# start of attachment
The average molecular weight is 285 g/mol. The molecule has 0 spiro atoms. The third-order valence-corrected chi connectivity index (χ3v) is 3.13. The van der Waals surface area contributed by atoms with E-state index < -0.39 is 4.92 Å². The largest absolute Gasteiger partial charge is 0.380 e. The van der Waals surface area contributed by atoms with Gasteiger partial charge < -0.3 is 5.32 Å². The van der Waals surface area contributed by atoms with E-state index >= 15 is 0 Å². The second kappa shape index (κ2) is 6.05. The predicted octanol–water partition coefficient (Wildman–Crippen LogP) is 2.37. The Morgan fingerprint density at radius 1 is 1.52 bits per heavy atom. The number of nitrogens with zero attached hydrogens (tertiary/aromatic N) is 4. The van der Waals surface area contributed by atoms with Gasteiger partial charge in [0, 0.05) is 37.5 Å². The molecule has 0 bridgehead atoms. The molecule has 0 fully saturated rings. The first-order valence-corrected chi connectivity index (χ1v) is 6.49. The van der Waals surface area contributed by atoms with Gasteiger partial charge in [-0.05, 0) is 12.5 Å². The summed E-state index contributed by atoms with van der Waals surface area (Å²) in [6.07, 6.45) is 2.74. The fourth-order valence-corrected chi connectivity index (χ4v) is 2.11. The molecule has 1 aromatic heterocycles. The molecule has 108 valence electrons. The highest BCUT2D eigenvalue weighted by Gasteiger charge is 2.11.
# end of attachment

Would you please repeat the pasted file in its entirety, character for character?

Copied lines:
The average molecular weight is 285 g/mol. The molecule has 0 spiro atoms. The third-order valence-corrected chi connectivity index (χ3v) is 3.13. The van der Waals surface area contributed by atoms with E-state index < -0.39 is 4.92 Å². The largest absolute Gasteiger partial charge is 0.380 e. The van der Waals surface area contributed by atoms with Gasteiger partial charge < -0.3 is 5.32 Å². The van der Waals surface area contributed by atoms with E-state index >= 15 is 0 Å². The second kappa shape index (κ2) is 6.05. The predicted octanol–water partition coefficient (Wildman–Crippen LogP) is 2.37. The Morgan fingerprint density at radius 1 is 1.52 bits per heavy atom. The number of nitrogens with zero attached hydrogens (tertiary/aromatic N) is 4. The van der Waals surface area contributed by atoms with Gasteiger partial charge in [0, 0.05) is 37.5 Å². The molecule has 0 bridgehead atoms. The molecule has 0 fully saturated rings. The first-order valence-corrected chi connectivity index (χ1v) is 6.49. The van der Waals surface area contributed by atoms with Gasteiger partial charge in [-0.05, 0) is 12.5 Å². The summed E-state index contributed by atoms with van der Waals surface area (Å²) in [6.07, 6.45) is 2.74. The fourth-order valence-corrected chi connectivity index (χ4v) is 2.11. The molecule has 1 aromatic heterocycles. The molecule has 108 valence electrons. The highest BCUT2D eigenvalue weighted by Gasteiger charge is 2.11.